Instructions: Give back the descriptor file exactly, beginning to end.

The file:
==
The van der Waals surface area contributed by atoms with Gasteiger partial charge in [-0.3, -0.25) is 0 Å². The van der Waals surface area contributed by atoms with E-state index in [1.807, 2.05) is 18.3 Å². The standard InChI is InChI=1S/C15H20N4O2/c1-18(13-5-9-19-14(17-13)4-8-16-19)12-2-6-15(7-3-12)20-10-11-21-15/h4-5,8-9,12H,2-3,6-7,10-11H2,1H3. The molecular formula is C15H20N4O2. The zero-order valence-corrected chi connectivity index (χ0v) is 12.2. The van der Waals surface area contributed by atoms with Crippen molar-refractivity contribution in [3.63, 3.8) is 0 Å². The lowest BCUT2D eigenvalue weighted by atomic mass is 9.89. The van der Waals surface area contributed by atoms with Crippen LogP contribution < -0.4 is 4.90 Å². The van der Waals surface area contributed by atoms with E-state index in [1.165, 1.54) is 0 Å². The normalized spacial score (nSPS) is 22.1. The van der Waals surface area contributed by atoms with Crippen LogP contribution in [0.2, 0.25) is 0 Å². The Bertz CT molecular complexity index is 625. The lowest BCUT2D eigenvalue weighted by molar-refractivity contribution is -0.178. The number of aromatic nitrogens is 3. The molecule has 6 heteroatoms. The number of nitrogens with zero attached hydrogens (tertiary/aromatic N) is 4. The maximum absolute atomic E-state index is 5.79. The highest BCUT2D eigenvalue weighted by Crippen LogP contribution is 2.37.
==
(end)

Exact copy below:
The van der Waals surface area contributed by atoms with Gasteiger partial charge in [-0.3, -0.25) is 0 Å². The van der Waals surface area contributed by atoms with E-state index in [1.807, 2.05) is 18.3 Å². The standard InChI is InChI=1S/C15H20N4O2/c1-18(13-5-9-19-14(17-13)4-8-16-19)12-2-6-15(7-3-12)20-10-11-21-15/h4-5,8-9,12H,2-3,6-7,10-11H2,1H3. The molecular formula is C15H20N4O2. The zero-order valence-corrected chi connectivity index (χ0v) is 12.2. The van der Waals surface area contributed by atoms with Crippen molar-refractivity contribution in [3.63, 3.8) is 0 Å². The lowest BCUT2D eigenvalue weighted by atomic mass is 9.89. The van der Waals surface area contributed by atoms with Crippen LogP contribution < -0.4 is 4.90 Å². The van der Waals surface area contributed by atoms with E-state index in [1.165, 1.54) is 0 Å². The normalized spacial score (nSPS) is 22.1. The van der Waals surface area contributed by atoms with Crippen LogP contribution in [0.2, 0.25) is 0 Å². The Bertz CT molecular complexity index is 625. The lowest BCUT2D eigenvalue weighted by molar-refractivity contribution is -0.178. The number of aromatic nitrogens is 3. The molecule has 6 heteroatoms. The number of nitrogens with zero attached hydrogens (tertiary/aromatic N) is 4. The maximum absolute atomic E-state index is 5.79. The highest BCUT2D eigenvalue weighted by Crippen LogP contribution is 2.37.